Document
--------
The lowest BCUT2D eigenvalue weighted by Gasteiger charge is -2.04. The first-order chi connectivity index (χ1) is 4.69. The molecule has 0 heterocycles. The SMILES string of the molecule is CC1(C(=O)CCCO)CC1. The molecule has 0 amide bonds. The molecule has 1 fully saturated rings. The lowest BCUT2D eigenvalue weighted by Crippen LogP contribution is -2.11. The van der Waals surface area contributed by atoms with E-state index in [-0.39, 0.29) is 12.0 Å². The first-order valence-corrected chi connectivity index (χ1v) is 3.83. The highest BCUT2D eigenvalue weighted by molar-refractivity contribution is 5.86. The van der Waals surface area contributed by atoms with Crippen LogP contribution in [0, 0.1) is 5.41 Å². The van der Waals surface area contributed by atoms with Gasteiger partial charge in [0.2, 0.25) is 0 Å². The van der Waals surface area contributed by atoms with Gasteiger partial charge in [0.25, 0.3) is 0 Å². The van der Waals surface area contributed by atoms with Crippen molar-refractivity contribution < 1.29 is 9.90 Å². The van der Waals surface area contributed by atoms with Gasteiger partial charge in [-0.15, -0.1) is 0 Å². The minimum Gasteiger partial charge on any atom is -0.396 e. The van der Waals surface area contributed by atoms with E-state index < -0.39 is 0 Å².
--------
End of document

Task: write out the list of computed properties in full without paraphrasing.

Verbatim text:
The lowest BCUT2D eigenvalue weighted by Gasteiger charge is -2.04. The first-order chi connectivity index (χ1) is 4.69. The molecule has 0 heterocycles. The SMILES string of the molecule is CC1(C(=O)CCCO)CC1. The molecule has 0 amide bonds. The molecule has 1 fully saturated rings. The lowest BCUT2D eigenvalue weighted by Crippen LogP contribution is -2.11. The van der Waals surface area contributed by atoms with E-state index in [-0.39, 0.29) is 12.0 Å². The first-order valence-corrected chi connectivity index (χ1v) is 3.83. The highest BCUT2D eigenvalue weighted by molar-refractivity contribution is 5.86. The van der Waals surface area contributed by atoms with Crippen LogP contribution in [0, 0.1) is 5.41 Å². The van der Waals surface area contributed by atoms with Gasteiger partial charge in [0.2, 0.25) is 0 Å². The van der Waals surface area contributed by atoms with Gasteiger partial charge in [0.25, 0.3) is 0 Å². The van der Waals surface area contributed by atoms with Crippen molar-refractivity contribution < 1.29 is 9.90 Å². The van der Waals surface area contributed by atoms with Gasteiger partial charge in [-0.15, -0.1) is 0 Å². The minimum Gasteiger partial charge on any atom is -0.396 e. The van der Waals surface area contributed by atoms with E-state index < -0.39 is 0 Å².